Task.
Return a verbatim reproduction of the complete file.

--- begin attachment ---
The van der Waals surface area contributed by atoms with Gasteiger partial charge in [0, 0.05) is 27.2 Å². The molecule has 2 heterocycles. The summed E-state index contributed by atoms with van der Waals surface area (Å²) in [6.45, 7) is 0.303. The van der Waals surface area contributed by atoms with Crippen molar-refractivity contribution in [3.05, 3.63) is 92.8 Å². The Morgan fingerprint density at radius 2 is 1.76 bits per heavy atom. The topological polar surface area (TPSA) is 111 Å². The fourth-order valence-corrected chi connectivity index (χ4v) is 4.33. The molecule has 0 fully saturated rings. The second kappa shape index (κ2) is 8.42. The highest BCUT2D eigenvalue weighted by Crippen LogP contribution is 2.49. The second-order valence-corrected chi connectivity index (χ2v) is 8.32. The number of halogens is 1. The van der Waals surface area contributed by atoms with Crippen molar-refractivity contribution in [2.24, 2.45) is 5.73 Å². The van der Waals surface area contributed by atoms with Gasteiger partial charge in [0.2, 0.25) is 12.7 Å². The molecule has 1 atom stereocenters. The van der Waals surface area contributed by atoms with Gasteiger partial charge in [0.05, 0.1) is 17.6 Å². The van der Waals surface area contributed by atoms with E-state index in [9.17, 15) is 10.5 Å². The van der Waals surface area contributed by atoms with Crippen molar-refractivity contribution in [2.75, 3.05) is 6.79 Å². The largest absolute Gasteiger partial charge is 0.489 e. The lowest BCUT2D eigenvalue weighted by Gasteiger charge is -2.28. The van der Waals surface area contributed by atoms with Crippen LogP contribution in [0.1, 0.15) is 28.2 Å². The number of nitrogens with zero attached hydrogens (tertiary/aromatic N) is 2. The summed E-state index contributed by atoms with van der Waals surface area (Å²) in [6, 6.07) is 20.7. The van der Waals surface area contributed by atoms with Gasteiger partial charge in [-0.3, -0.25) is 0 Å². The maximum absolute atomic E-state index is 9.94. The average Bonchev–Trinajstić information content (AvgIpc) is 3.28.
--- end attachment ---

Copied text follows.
The van der Waals surface area contributed by atoms with Gasteiger partial charge in [0, 0.05) is 27.2 Å². The molecule has 2 heterocycles. The summed E-state index contributed by atoms with van der Waals surface area (Å²) in [6.45, 7) is 0.303. The van der Waals surface area contributed by atoms with Crippen molar-refractivity contribution in [3.05, 3.63) is 92.8 Å². The Morgan fingerprint density at radius 2 is 1.76 bits per heavy atom. The topological polar surface area (TPSA) is 111 Å². The fourth-order valence-corrected chi connectivity index (χ4v) is 4.33. The molecule has 0 fully saturated rings. The second kappa shape index (κ2) is 8.42. The highest BCUT2D eigenvalue weighted by Crippen LogP contribution is 2.49. The second-order valence-corrected chi connectivity index (χ2v) is 8.32. The number of halogens is 1. The van der Waals surface area contributed by atoms with Crippen molar-refractivity contribution in [2.24, 2.45) is 5.73 Å². The van der Waals surface area contributed by atoms with Gasteiger partial charge in [0.2, 0.25) is 12.7 Å². The molecule has 1 atom stereocenters. The van der Waals surface area contributed by atoms with Gasteiger partial charge in [0.05, 0.1) is 17.6 Å². The van der Waals surface area contributed by atoms with E-state index in [9.17, 15) is 10.5 Å². The van der Waals surface area contributed by atoms with Crippen molar-refractivity contribution in [2.75, 3.05) is 6.79 Å². The largest absolute Gasteiger partial charge is 0.489 e. The lowest BCUT2D eigenvalue weighted by Gasteiger charge is -2.28. The van der Waals surface area contributed by atoms with Crippen LogP contribution in [0.1, 0.15) is 28.2 Å². The number of nitrogens with zero attached hydrogens (tertiary/aromatic N) is 2. The summed E-state index contributed by atoms with van der Waals surface area (Å²) in [6, 6.07) is 20.7. The van der Waals surface area contributed by atoms with Gasteiger partial charge in [-0.3, -0.25) is 0 Å². The maximum absolute atomic E-state index is 9.94. The average Bonchev–Trinajstić information content (AvgIpc) is 3.28.